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  #18   ^
Old Mon, Oct-05-20, 09:51
Nancy LC's Avatar
Nancy LC Nancy LC is offline
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Posts: 25,450
 
Plan: Paleo 99.5%
Stats: 210/170/160 Female 67.5"
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Progress: 80%
Location: San Diego, CA
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I found some and bought it a week or two ago. It has a nice taste but it isn't very sweet. I added it to some strawberries and then ended up adding some splenda too. I also think it made my mouth a bit "dry" feeling afterward, but I haven't used enough of it to tell. I think combining it with another sweetener would help intensify the sweetness.

Quote:
However, there have to be SOME micro-organisms out there that can and do break down allulose molecules to release energy and return the carbon and oxygen in allulose to elemental form....otherwise, since allulose IS a naturally occurring molecule, over millennia it would eventually build up in the environment until it was no longer a "rare" molecule.

I don't think allulose is a molecule. It is a rare sugar only found in a few fruits, like figs. Figs don't somehow recycle allulose out of the environment, they manufacture it. Things like oxygen, water, sunlight, micro-organisms in the soil or water could, possibly, break down allulose into its molecular components.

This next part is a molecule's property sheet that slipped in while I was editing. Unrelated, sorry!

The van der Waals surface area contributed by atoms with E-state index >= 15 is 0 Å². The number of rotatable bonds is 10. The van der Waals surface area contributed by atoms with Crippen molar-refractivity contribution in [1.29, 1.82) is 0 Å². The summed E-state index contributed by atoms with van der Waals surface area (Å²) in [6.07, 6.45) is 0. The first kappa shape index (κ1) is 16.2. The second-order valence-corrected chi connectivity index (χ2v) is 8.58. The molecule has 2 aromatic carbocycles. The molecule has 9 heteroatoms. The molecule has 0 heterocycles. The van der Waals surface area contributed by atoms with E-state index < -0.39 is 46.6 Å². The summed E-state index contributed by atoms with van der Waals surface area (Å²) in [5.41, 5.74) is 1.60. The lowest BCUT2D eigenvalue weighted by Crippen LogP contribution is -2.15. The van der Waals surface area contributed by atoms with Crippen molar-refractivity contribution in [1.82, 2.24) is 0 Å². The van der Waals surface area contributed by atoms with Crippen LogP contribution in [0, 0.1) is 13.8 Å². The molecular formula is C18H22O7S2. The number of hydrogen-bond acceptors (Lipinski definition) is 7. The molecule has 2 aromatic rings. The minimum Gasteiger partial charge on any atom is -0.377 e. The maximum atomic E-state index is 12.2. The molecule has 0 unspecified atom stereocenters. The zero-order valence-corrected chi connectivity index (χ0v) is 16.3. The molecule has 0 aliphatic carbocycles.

Last edited by Nancy LC : Mon, Oct-05-20 at 10:04.
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  #19   ^
Old Tue, Oct-06-20, 13:01
deirdra's Avatar
deirdra deirdra is offline
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Posts: 4,123
 
Plan: HF/vLC/GF,CF,SF
Stats: 197/136/150 Female 66 inches
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Progress: 130%
Location: Alberta
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Fructose doesn't raise BG but does affect insulin levels, so I wonder if anyone has checked allulose for an insulin effect - that is what's important!
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  #20   ^
Old Tue, Oct-06-20, 19:28
Merpig's Avatar
Merpig Merpig is offline
Posts: 7,565
 
Plan: EF/Fung IDM/keto
Stats: 375/225.4/175 Female 66.5 inches
BF:
Progress: 75%
Location: NE Florida
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Quote:
Originally Posted by deirdra
Fructose doesn't raise BG but does affect insulin levels, so I wonder if anyone has checked allulose for an insulin effect - that is what's important!

Well from the article I quoted in post 9 in this thread it doesn’t seem to be a problem! 😂 Specifically:
Quote:
Indeed, a number of animal studies have found that it lowers blood sugar, increases insulin sensitivity and decreases the risk of type 2 diabetes by protecting the insulin-producing beta cells of the pancreas (5Trusted Source, 6Trusted Source, 7Trusted Source, 8Trusted Source).
Animal studies then but at least promising.